James Rainwater Biography, Life, Interesting Facts
Died On :
Birth Place :
James Rainwater was an American physicist and a Nobel Prize in Physics winner. Born on December 9, 1917, he shared the Prize with Bohr and Mottelson in 1975, "for the discovery of the connection between collective motion and particle motion in atomic nuclei and the development of the theory of the structure of the atomic nucleus based on this connection" James Rainwater joined the Manhattan Project that developed the first atomic bomb during the World War II. After the war, James Rainwater started investigating into atomic nuclei and contrary to what was believed at the time postulated that not atomic nuclei are spherical in 1949. His hypothesis was worked on and experimentally confirmed byBen Mottelson and Aage Bohr.
In 1946, James Rainwater joined the physics faculty of the University of Columbia as an instructor and became a full professor in 1952. James Rainwater became a Pupin Professor of Physics in 1982 and a Professor Emeritus in 1986. James Rainwater was of the United States Atomic Energy Commission and the naval research project.
Early Life And Education
James Rainwater was born to Leo Jaspar Rainwater and Edna Eliza née Teague on December 9, 1917, in Idaho. Council, His father was a civil engineer who died during the great influenza epidemic in 1918. After his death, James Rainwater and his mother moved to Hanford, California, where she married his second husband, George Flower who had two sons Freeman and John. James Rainwater later had a half-brother, George Flower Jr. who would become a naval officer. James Rainwater never used his first name Leo and preferred to be called James or Jim. James Rainwater had an excellent performance in chemistry and physics leading to the admission into the California Institute of Technology based on his strength in chemistry. In 1939, James Rainwater graduated with a Bachelor of Science degree in physics.
After obtaining his degree, James Rainwater joined the Columbia University for his postgraduate studies. While there, he studied under Enrico Fermi, Isidor Isaac Rabi, John R. Dunning and Edward Teller. Each of the physicists was renowned in their own why as Fermi was into neutron moderator studied which led to the construction of the first nuclear reactor. Eugene T. Booth and Dunning also built the first cyclotron in Columbia, in the basement of the Pupin Physics Laboratories. In 1941, James Rainwater received his Master of Arts from the University and continued with his Doctor of Philosophy. His thesis was on "Neutron beam spectrometer studies of boron, cadmium, and the energy distribution from paraffin," of which he built a neutron spectrometer and developed a technique for its use.
At Columbia Rainwater joined the Manhattan Project’s Substitute Alloy Materials (SAM) Laboratories. The project was an effort by the Allied to develop an atomic bomb during the World War II. The primary aim of the SAM Laboratories was to develop gaseous diffusion technology for uranium enrichment to be used in the production of fissile uranium-235 for atomic bombs. During this period, he collaborated with Chien-Shiung Wu and William W. Havens, Jr on the study of neutron cross section by using the neutron spectrometer. James Rainwater was awarded his doctorate after the war in 1946. In recognition for his work in Manhattan, James Rainwater received the Ernest Orlando Lawrence Award from the United States Atomic Energy Commission in 1963.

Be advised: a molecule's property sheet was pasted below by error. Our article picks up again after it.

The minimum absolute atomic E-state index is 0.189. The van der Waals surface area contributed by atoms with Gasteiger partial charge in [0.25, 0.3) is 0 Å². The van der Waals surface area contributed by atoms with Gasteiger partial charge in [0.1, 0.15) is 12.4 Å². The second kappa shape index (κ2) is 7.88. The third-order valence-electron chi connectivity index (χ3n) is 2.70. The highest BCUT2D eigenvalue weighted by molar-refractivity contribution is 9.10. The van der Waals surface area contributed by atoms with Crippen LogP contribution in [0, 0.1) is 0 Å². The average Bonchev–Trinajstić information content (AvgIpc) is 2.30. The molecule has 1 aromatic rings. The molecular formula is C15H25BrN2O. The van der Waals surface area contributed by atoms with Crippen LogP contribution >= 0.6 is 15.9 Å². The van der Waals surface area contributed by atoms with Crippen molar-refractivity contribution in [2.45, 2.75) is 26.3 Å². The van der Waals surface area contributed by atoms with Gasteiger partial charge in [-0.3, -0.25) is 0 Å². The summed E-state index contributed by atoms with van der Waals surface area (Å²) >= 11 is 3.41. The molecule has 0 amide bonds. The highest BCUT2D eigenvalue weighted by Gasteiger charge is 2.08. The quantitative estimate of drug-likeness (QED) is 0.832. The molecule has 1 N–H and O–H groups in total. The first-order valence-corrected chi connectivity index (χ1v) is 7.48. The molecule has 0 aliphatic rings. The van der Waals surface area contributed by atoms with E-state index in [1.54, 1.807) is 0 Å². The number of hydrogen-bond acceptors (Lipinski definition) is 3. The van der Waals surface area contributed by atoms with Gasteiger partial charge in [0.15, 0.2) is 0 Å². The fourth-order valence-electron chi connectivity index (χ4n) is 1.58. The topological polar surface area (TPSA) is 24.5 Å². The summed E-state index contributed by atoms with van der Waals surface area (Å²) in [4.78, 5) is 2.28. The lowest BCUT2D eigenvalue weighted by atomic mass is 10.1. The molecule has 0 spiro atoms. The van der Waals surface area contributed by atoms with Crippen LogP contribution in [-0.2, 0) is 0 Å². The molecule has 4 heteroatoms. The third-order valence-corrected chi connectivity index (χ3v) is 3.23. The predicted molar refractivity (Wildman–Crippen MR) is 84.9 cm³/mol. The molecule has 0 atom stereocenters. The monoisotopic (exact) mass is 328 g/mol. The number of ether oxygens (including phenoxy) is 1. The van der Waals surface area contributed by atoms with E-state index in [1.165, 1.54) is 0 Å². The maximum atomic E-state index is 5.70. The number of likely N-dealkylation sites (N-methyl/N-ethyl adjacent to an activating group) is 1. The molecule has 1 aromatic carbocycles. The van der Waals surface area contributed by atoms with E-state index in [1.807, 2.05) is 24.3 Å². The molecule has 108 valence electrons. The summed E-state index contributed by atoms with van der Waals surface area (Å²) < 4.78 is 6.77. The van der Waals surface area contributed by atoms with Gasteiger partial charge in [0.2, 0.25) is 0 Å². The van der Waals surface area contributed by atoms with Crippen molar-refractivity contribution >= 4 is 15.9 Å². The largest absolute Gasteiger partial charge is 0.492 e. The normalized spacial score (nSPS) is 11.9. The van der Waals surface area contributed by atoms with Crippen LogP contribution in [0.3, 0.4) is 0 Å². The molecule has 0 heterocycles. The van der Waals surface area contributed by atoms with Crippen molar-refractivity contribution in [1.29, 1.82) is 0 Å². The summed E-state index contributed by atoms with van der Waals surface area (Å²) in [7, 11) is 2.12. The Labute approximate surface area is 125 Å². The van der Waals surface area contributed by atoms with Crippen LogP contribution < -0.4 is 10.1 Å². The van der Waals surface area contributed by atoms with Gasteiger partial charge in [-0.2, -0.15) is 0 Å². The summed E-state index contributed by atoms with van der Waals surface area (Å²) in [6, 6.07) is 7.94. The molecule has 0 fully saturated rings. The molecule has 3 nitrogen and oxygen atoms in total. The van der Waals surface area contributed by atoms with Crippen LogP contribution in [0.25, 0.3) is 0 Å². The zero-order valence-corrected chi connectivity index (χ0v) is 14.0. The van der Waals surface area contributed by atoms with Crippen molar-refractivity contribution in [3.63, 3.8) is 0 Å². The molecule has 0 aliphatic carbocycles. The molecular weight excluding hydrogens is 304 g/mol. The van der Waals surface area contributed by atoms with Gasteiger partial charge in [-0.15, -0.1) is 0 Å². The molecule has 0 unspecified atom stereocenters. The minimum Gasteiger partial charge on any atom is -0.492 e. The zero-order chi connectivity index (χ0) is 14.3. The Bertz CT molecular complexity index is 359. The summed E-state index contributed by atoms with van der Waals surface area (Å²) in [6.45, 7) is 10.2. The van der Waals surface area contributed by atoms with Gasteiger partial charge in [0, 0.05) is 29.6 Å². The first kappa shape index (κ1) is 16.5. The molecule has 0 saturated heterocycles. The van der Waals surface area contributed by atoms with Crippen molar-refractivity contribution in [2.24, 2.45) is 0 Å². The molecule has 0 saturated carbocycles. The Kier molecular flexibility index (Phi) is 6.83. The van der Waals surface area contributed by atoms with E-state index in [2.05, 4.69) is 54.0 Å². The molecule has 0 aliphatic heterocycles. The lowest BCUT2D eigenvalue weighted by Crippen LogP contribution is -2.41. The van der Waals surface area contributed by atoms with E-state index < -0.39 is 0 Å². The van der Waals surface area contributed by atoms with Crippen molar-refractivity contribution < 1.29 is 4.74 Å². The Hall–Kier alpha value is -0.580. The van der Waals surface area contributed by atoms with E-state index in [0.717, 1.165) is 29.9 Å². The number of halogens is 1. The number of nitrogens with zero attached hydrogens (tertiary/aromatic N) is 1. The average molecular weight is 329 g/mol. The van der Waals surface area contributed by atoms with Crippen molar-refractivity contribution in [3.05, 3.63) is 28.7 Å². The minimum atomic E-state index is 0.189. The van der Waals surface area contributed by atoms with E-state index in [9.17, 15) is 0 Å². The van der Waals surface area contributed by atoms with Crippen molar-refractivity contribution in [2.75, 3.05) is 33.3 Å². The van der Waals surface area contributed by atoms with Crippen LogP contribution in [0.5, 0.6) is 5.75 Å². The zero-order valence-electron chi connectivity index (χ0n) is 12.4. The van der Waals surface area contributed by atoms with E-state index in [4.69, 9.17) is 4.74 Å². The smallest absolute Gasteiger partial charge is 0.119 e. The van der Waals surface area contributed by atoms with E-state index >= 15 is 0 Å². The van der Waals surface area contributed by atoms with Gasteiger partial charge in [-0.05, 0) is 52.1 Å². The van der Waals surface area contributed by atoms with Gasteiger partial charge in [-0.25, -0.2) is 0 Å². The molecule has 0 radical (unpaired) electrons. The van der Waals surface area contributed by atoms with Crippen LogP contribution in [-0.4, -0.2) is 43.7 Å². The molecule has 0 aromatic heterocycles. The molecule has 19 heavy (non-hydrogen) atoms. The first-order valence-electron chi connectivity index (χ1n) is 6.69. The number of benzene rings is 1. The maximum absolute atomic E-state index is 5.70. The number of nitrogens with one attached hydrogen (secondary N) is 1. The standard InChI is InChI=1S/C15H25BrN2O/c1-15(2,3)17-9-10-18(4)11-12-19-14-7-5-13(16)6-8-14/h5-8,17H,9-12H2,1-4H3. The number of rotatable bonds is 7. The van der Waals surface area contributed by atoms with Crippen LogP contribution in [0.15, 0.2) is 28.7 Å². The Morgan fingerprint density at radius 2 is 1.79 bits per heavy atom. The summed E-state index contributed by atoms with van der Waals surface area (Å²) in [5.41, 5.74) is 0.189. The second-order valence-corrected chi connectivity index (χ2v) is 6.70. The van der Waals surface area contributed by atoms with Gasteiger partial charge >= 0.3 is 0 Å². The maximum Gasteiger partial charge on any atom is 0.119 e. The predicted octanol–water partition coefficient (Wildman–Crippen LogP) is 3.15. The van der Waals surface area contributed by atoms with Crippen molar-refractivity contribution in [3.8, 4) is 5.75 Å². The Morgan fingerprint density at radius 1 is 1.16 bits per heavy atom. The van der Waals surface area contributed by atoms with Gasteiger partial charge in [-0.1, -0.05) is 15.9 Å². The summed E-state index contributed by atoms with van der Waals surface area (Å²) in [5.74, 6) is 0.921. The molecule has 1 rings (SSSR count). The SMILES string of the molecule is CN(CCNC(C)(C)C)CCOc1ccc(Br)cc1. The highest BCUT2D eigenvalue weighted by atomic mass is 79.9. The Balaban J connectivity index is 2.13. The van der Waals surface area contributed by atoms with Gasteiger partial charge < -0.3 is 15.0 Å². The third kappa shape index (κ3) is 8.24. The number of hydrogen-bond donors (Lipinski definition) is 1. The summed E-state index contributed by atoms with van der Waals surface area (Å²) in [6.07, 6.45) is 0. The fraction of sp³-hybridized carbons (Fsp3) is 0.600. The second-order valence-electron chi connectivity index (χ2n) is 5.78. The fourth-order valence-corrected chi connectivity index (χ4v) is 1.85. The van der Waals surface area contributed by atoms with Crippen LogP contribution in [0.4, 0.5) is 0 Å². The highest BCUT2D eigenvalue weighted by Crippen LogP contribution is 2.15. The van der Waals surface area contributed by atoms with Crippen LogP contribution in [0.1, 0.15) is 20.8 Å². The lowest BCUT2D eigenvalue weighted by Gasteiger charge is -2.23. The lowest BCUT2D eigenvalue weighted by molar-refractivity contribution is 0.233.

Academic Work And Others
After the Manhattan Project, James Rainwater remained as an instructor at the Columbia University and started teaching subjects on the nuclear structure in 1948. Niels Bohr and John Wheeler had in 1939 came up with the theoretical treatment for nuclear fission with the use of liquid drop model of the nucleus, but this became out-dated with Maria Goesppert Mayer’s nuclear shell model in 1949. As the model also had its own limitations, Charles H. Townes in his experiments found quadrupole moments greater than those indicated by the shell model which he reported at a colloquium at Columbia in 1949. James Rainwater came up with the idea that, the disparities between the liquid drop and nuclear shell models could be solved if the atomic nucleus were not spherical.
James Rainwater went on to publish a theoretical paper on the subject in 1950. Aage Bohr who at the time shared an office with Rainwater embarked on an experiment to verify Rainwater’s claim. Bohr worked with Ben Mottelson and in 1952 and 1953, published papers to confirm the theory. In 1950, James Rainwater built a synchrotron at the Nevis Laboratories with funding from the Office of Naval Research. In 1952, James Rainwater became a full professor and from 1951 to 1954, became the director of Nevis Laboratories, which he again served from 1957 to 1961. James Rainwater shared the Nobel Prize in Physics with Bohr and Mottelson in 1975. In 1983, he became a Michael I. Pupin Professor of Physics at Columbia.
In March 1942, J James Rainwater married Emma Louise Smith. The couple had four children including three sons, James, Robert and William and a daughter Elizabeth Ann who died at age nine of leukemia. He died on February 31, 1986, of cardiopulmonary arrest at St. John's Riverside Hospital in Yonkers, New York.
Awards And Honours
Aside from the Noble Prize in Physics in 1975, he was awarded the Ernest Orlando Lawrence Award for Physics in 1963. James Rainwater was a fellow of the American Physical Society, the Institute of Electrical and Electronics Engineers and the New York Academy of Sciences. He was a member of the American Institute of Physics, National Academy of Science, the Optical Society of America and the American Association of Physics Teachers.
Sir George Stokes, 1st Baronet
Robert B. Laughlin
Theodore H. Maiman